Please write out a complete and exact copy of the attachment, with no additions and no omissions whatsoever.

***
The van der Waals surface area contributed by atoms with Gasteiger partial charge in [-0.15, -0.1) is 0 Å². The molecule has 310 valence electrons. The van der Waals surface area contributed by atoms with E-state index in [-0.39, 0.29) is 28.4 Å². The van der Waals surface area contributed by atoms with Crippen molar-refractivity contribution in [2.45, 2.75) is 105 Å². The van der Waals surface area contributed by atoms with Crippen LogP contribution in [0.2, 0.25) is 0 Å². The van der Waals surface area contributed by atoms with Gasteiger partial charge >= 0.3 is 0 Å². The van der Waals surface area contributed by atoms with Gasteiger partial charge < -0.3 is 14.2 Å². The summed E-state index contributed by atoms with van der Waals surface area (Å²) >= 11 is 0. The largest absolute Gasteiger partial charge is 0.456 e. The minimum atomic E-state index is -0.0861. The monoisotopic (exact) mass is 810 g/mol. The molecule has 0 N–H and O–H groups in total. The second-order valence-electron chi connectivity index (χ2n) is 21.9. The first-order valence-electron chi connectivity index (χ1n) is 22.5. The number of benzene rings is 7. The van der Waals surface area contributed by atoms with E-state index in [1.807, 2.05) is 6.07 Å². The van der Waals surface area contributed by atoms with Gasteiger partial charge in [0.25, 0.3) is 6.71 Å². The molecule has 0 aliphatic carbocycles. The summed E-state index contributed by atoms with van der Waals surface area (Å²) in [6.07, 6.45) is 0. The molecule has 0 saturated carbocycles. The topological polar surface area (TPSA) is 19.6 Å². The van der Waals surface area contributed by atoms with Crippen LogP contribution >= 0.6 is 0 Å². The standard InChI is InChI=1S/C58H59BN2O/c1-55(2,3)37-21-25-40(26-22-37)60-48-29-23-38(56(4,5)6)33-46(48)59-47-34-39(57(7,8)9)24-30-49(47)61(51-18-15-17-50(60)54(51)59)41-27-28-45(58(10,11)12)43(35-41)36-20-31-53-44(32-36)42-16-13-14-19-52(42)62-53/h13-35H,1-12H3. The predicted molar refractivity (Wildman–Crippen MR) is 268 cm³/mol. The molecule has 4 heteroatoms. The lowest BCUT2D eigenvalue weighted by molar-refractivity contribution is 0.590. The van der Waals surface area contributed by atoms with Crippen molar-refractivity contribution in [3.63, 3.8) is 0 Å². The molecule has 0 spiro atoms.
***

The van der Waals surface area contributed by atoms with Gasteiger partial charge in [-0.15, -0.1) is 0 Å². The molecule has 310 valence electrons. The van der Waals surface area contributed by atoms with E-state index in [-0.39, 0.29) is 28.4 Å². The van der Waals surface area contributed by atoms with Crippen molar-refractivity contribution in [2.45, 2.75) is 105 Å². The van der Waals surface area contributed by atoms with Crippen LogP contribution in [0.2, 0.25) is 0 Å². The van der Waals surface area contributed by atoms with Gasteiger partial charge >= 0.3 is 0 Å². The van der Waals surface area contributed by atoms with Gasteiger partial charge < -0.3 is 14.2 Å². The summed E-state index contributed by atoms with van der Waals surface area (Å²) >= 11 is 0. The largest absolute Gasteiger partial charge is 0.456 e. The minimum atomic E-state index is -0.0861. The monoisotopic (exact) mass is 810 g/mol. The molecule has 0 N–H and O–H groups in total. The second-order valence-electron chi connectivity index (χ2n) is 21.9. The first-order valence-electron chi connectivity index (χ1n) is 22.5. The number of benzene rings is 7. The van der Waals surface area contributed by atoms with E-state index in [1.807, 2.05) is 6.07 Å². The van der Waals surface area contributed by atoms with Gasteiger partial charge in [0.25, 0.3) is 6.71 Å². The molecule has 0 aliphatic carbocycles. The summed E-state index contributed by atoms with van der Waals surface area (Å²) in [6.07, 6.45) is 0. The molecule has 0 saturated carbocycles. The topological polar surface area (TPSA) is 19.6 Å². The van der Waals surface area contributed by atoms with Crippen LogP contribution >= 0.6 is 0 Å². The standard InChI is InChI=1S/C58H59BN2O/c1-55(2,3)37-21-25-40(26-22-37)60-48-29-23-38(56(4,5)6)33-46(48)59-47-34-39(57(7,8)9)24-30-49(47)61(51-18-15-17-50(60)54(51)59)41-27-28-45(58(10,11)12)43(35-41)36-20-31-53-44(32-36)42-16-13-14-19-52(42)62-53/h13-35H,1-12H3. The predicted molar refractivity (Wildman–Crippen MR) is 268 cm³/mol. The molecule has 4 heteroatoms. The lowest BCUT2D eigenvalue weighted by molar-refractivity contribution is 0.590. The van der Waals surface area contributed by atoms with Crippen molar-refractivity contribution in [3.63, 3.8) is 0 Å². The molecule has 0 spiro atoms.